Traditionally, MAC has been widely used to compare the potencies of different volatile anesthetics.5,6 MAC is defined as the concentration of anesthetic vapor at one atmosphere that prevents movement in 50% of subjects in response to surgical incision.5,6,12 Volatile anesthetic-induced immobility is mediated by spinal α-motor neuron depression.7–9 Because the MAC reflects the spinal mechanism of immobility rather than the cerebral mechanism of analgesia and hypnosis, it is doubtful that MAC concept connotes analgesic or hypnotic potency.20 Kim et al. suggested that the respective potencies of volatile anesthetics, such as hypnotic, analgesic, and immobilizing potencies, should be distinguished.21 However, there have been no controlled studies which compare the analgesic and hypnotic potencies between different volatile anesthetics at equi-MAC.
In general anesthesia, the level of hypnosis and muscle relaxation has been evaluated by numerous monitoring tools, such as electroencephalogram (EEG)-derived index and train-of-four. The level of analgesia could be assessed using tools, such as numerical rating scale and visual analog scale; however, these scales are not applicable to patients under general anesthesia. Until recently, there were no objective estimates to the level of analgesia during general anesthesia. Nevertheless, the newly developed surgical pleth index has been indicated to reflect the level of analgesia during general anesthesia.10,22–25 It has been shown that the surgical pleth index value is low when a nociceptive input is low or the analgesic concentration is high, and the surgical pleth index value is high when a nociceptive input is high or the analgesic concentration is inadequate.10 Gruenewald et al. showed that the surgical pleth index response to standardized nociceptive stimuli was dependent on the analgesic concentration.23 As such, it may be more useful in analyzing analgesic states by the trend in changes of relative values rather than absolute values. In our study, both poststimulation and reaction values of surgical pleth index in response to equivalent stimuli were significantly lower for desflurane than those for sevoflurane at a steady-state of 1.0 MAC. Based on the results of this study and previous studies, it can be suggested that desflurane may have greater analgesic potency than sevoflurane at equi-MAC.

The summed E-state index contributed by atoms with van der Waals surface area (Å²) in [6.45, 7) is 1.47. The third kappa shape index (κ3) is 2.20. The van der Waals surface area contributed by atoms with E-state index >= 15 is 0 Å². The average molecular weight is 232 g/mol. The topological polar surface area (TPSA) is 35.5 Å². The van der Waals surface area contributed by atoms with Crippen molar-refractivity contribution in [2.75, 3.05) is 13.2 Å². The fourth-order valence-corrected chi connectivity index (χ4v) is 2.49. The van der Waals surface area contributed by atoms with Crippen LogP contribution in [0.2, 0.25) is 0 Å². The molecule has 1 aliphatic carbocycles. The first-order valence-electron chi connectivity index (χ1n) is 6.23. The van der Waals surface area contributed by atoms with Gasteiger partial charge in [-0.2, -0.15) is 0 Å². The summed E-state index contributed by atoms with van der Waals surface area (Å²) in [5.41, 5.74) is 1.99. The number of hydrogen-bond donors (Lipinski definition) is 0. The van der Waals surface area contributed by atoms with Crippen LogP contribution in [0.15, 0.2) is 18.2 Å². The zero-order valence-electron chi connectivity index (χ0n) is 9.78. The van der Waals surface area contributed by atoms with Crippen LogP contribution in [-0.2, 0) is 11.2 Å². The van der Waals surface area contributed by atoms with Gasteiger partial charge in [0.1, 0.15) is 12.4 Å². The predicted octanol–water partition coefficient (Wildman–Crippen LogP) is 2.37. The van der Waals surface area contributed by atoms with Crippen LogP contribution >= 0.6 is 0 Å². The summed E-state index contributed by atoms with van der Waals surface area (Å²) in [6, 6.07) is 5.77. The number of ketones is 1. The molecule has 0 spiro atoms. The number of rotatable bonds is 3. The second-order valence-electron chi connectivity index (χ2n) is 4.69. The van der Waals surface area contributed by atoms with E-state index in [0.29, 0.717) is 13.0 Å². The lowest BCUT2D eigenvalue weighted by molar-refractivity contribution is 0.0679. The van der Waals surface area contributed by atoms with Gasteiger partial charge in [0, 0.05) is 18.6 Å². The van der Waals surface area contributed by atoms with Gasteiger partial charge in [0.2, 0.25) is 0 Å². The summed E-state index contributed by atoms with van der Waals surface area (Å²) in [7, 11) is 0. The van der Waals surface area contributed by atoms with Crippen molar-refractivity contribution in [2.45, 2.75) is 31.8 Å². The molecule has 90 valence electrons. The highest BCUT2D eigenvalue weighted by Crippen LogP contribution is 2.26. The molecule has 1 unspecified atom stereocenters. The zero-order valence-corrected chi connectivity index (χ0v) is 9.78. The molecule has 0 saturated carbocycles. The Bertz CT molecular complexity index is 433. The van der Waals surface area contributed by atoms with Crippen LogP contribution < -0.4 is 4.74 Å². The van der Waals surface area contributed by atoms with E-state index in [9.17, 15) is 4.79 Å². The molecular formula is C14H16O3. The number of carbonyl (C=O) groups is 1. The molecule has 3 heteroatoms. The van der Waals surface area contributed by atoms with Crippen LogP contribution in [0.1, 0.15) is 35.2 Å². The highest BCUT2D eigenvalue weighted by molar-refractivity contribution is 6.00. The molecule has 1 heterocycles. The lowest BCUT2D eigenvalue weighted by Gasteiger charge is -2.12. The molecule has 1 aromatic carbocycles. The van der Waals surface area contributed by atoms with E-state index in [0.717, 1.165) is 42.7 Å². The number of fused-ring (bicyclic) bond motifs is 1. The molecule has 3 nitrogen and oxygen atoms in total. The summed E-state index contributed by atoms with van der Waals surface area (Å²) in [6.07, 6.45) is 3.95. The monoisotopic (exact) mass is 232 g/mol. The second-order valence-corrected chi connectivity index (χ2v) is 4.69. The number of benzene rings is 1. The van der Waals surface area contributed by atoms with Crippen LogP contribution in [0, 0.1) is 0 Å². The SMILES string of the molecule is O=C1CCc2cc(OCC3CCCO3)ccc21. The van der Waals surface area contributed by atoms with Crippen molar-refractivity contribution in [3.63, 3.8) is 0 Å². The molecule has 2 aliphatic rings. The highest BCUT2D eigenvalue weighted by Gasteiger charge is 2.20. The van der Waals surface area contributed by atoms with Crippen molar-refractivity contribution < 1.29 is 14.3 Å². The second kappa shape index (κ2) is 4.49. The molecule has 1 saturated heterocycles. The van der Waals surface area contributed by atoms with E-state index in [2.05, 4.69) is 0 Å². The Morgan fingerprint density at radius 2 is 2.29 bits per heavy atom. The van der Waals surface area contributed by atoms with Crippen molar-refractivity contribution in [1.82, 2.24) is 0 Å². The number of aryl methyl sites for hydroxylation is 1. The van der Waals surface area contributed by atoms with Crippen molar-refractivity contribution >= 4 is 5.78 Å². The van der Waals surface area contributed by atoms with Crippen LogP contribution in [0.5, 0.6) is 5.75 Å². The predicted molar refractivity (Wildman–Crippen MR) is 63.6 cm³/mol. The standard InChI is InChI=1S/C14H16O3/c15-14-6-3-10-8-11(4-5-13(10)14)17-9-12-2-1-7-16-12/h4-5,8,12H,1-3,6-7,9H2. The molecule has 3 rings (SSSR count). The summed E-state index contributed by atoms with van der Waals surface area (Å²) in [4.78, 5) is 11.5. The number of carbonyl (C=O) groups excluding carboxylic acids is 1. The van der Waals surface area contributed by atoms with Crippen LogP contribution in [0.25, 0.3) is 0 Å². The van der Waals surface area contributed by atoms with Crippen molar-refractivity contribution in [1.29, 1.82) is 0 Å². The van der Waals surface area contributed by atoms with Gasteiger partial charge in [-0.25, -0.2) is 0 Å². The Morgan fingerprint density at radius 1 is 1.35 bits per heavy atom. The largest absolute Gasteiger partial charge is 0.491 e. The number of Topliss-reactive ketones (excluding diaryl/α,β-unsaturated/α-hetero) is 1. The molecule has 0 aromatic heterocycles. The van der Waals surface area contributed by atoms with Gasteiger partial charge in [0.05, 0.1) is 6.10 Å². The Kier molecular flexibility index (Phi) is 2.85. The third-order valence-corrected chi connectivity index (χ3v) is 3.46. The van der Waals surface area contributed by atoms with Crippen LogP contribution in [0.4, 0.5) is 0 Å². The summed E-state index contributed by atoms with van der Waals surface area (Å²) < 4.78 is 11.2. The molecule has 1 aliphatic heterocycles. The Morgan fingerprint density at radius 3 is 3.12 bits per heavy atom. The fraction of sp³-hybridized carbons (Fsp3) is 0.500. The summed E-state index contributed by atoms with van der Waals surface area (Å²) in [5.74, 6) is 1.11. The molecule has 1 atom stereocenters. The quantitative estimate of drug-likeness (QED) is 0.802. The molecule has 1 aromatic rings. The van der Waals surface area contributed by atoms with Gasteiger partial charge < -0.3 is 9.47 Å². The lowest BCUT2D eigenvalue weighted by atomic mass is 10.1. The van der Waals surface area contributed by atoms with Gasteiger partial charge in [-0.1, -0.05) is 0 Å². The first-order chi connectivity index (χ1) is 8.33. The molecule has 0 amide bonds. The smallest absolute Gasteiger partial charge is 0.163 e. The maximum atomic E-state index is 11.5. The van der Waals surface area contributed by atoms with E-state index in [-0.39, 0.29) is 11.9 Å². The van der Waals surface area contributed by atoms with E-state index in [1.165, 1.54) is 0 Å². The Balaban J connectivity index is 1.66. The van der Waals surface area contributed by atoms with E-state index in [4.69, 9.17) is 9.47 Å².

The BIS is an EEG-derived single dimensionless index, ranging from 99 (awake) to 0 (EEG silence), and it correlates with the hypnotic depth of anesthesia.26,27 It is dose-dependent on volatile anesthetic concentration in a linear fashion.28–30 The result of our study that the BIS values for the desflurane group were significantly lower than those for the sevoflurane group is consistent with the result of a previous study.21 These findings suggest that desflurane at equi-MAC may have a greater hypnotic potency than sevoflurane.